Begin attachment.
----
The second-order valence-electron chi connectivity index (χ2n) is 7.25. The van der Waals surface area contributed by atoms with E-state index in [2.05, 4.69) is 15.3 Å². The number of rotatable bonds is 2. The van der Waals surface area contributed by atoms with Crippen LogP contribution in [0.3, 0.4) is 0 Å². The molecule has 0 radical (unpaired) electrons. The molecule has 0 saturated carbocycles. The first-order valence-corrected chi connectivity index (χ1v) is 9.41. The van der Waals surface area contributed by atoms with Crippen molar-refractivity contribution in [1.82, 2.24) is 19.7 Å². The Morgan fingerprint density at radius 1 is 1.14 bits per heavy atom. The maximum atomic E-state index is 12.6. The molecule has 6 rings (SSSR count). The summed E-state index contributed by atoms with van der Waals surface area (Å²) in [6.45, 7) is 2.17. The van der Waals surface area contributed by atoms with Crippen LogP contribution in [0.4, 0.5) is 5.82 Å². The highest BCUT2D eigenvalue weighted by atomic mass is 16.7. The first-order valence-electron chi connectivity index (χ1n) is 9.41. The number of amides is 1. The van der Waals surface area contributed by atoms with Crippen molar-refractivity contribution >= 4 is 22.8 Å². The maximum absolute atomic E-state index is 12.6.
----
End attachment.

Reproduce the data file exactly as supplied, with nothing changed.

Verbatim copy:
The second-order valence-electron chi connectivity index (χ2n) is 7.25. The van der Waals surface area contributed by atoms with E-state index in [2.05, 4.69) is 15.3 Å². The number of rotatable bonds is 2. The van der Waals surface area contributed by atoms with Crippen LogP contribution in [0.3, 0.4) is 0 Å². The molecule has 0 radical (unpaired) electrons. The molecule has 0 saturated carbocycles. The first-order valence-corrected chi connectivity index (χ1v) is 9.41. The van der Waals surface area contributed by atoms with Crippen molar-refractivity contribution in [1.82, 2.24) is 19.7 Å². The Morgan fingerprint density at radius 1 is 1.14 bits per heavy atom. The maximum atomic E-state index is 12.6. The molecule has 6 rings (SSSR count). The summed E-state index contributed by atoms with van der Waals surface area (Å²) in [6.45, 7) is 2.17. The van der Waals surface area contributed by atoms with Crippen LogP contribution in [0.4, 0.5) is 5.82 Å². The highest BCUT2D eigenvalue weighted by atomic mass is 16.7. The first-order valence-electron chi connectivity index (χ1n) is 9.41. The number of amides is 1. The van der Waals surface area contributed by atoms with Crippen molar-refractivity contribution >= 4 is 22.8 Å². The maximum absolute atomic E-state index is 12.6.